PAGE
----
The Public Voice
Letters To The Editor 4.05.12
Thursday, April 5, 2012
What is the difference between methyl iodide, methyl bromide, utility company Smart Meters and cigarettes, LSD, crack and heroin? All of them harm people, with the most damage occurring to exposed children (“Arysta pulls controversial fumigant from U.S. market; focus turns to alternatives,” posted March 22). But the bottom list are voluntary. The top list exposures are not voluntary, but forced by those organizations and their talking heads that benefit financially from their use.
This is a huge victory, and it took years and tremendous work to defeat methyl iodide, when the case was obvious to anyone with five minutes of unbiased analysis. Unfortunately, this huge victory is a grain of salt in the corruption and upside-down world even in this PR haven, the United States. Methyl bromide is still being used in the U.S. for reasons of “economic hardship” even though it is not being used in Bangladesh. When will the masses of people be able to see both forward and the obvious cases of harm being done to so many for the benefit of so few?
It’s not that strawberries are so important to Americans, even though they are. It is only important to a few scum pukes that make extra dollars raising and selling toxically grown strawberries. It is too much skill, quality and bother to them to take the effort and time to grow real food/strawberries without killing every living thing in the soil with their beloved methyl bromide. - Robert Williams | via Web
Paint the Town
A wonderful article, and I applaud the message that art is accessible and plentiful here in Monterey County (“It’s easier than ever to join the art fray; just open your eyes and take it all in,” March 29-April 4). A useful follow-up would be a guide to galleries, museums and art events. For example, in Pacific Grove we celebrate local art with First Fridays and with Art & Wine Walks that occur every six weeks (in conjunction with exhibit openings at the Pacific Grove Art Center). The next Art & Wine Walk is April 13. Thank you for a fine article. - Lucinda Sheer | via Web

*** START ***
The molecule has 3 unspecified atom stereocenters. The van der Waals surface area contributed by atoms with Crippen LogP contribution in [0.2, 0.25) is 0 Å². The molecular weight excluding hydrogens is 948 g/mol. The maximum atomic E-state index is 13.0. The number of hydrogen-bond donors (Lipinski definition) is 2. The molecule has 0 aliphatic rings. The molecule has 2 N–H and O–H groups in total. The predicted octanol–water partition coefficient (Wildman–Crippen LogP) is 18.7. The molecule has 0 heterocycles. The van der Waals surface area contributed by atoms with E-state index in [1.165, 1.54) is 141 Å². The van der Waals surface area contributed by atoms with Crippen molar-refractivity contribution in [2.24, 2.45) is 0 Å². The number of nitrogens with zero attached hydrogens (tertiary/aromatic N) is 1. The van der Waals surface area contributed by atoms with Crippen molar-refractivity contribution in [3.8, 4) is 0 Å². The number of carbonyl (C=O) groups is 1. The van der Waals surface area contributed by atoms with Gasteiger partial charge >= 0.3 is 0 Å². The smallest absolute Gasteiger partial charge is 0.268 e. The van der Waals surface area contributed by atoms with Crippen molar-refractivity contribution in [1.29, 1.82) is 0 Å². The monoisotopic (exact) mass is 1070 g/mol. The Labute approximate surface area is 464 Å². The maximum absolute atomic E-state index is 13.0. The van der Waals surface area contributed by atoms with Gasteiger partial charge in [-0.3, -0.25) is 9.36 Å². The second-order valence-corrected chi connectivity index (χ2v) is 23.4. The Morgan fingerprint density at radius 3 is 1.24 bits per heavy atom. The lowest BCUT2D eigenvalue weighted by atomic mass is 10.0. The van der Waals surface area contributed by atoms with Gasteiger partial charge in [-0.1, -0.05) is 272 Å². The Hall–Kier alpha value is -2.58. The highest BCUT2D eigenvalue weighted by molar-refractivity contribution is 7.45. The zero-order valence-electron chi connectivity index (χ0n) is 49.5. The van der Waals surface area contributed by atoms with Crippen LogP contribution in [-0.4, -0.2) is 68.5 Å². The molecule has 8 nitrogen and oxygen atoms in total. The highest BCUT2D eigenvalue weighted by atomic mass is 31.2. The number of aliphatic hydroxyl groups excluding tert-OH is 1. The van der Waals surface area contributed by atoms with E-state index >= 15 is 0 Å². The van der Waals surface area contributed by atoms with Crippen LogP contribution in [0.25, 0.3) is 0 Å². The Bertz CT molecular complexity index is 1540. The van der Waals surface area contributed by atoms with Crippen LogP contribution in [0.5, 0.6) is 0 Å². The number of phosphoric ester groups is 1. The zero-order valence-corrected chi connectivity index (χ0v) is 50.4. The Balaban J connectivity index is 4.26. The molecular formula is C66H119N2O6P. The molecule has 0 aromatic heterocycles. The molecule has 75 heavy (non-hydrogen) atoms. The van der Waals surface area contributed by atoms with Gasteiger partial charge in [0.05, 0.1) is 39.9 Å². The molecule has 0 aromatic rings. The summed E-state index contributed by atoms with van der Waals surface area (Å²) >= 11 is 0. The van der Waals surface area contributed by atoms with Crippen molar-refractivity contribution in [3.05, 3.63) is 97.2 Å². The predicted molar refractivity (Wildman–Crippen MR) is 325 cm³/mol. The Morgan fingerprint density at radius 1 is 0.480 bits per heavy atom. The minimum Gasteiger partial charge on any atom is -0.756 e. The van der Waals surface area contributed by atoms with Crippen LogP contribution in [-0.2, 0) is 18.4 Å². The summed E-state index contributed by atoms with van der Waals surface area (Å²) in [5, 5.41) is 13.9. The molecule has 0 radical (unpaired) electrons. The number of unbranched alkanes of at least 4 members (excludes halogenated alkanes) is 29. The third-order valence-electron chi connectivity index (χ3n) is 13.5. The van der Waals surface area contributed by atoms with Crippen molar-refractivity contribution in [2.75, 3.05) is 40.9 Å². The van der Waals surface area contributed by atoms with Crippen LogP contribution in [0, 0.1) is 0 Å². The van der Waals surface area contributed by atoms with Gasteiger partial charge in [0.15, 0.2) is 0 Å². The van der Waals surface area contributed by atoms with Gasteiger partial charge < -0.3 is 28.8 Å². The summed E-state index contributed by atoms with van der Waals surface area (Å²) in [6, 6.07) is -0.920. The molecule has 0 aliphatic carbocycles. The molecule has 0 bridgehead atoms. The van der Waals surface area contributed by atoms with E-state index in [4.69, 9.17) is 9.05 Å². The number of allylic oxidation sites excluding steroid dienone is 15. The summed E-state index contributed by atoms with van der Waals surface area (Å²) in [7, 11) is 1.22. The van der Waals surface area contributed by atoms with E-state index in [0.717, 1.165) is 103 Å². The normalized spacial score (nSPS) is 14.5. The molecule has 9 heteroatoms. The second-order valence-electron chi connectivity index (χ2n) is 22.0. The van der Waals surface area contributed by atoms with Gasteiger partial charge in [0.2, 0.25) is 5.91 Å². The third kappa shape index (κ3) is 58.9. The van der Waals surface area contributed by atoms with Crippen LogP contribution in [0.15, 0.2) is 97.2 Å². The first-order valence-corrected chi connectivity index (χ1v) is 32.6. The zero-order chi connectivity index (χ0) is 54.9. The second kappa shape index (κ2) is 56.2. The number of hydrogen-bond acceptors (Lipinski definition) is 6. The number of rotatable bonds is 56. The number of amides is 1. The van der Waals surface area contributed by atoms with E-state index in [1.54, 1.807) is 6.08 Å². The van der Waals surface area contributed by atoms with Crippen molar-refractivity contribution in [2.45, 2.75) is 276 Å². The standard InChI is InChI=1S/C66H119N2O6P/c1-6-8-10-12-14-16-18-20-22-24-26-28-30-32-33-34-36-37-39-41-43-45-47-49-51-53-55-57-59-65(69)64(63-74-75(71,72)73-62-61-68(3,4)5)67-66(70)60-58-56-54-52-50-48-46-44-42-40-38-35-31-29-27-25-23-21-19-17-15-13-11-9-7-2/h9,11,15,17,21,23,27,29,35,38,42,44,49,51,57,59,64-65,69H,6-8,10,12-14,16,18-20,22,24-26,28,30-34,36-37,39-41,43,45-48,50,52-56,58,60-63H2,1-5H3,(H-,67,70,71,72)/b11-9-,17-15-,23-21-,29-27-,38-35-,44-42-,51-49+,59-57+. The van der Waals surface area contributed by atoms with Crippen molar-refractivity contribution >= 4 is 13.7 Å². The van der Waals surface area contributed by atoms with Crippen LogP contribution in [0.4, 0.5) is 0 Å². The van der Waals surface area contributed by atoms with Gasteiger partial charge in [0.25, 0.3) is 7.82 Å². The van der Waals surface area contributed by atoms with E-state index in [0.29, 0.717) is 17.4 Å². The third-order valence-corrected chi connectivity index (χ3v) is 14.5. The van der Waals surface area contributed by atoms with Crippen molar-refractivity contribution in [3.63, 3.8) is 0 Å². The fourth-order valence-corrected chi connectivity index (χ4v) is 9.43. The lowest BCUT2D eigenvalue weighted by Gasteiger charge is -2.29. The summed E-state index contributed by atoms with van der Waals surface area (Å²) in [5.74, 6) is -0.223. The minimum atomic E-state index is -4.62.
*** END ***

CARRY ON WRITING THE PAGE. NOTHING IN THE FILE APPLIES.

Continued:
(Editor’s note: Ms. Sheer is the gallery manager of the Barry Marshall Studio/Gallery in Pacific Grove. And the Weekly’s calendar, curated by Walter Ryce, is stocked with a range of art-related activities in every issue.)
The thoughtful act of Walter Ryce writing his article about the experiences of art is a wonderful step in keeping the doors of understanding art open for Weekly readers. I suspect you are largely preaching to the choir, but nonetheless, Walter’s article and the effort he put into talking with so many devoted local art lovers certainly provides the inspiration to think and talk about the various ways art touches peoples lives. Along with the Art Openings and Happenings listings and stories like An Informed Vision, the Weekly continues to be a champion of the arts – thank you! - Peter Hiller | Carmel
Somebody sure didn’t get a college education (“Letters,” March 22-28). A few short decades ago, college education was free in California. A $500 scholarship paid for everything but room and board for a year – books included – and that was at the University of California (a highly regarded school in the Bay Area). MPC fees were more like 15 bucks a year. “Since when is a college education supposed to be free?” Since March 23, 1868, in this state, pal. The real question is why this state no longer provides it, and that isn’t “basic economics”; that’s Republican politics. - Skip Seibel | via Web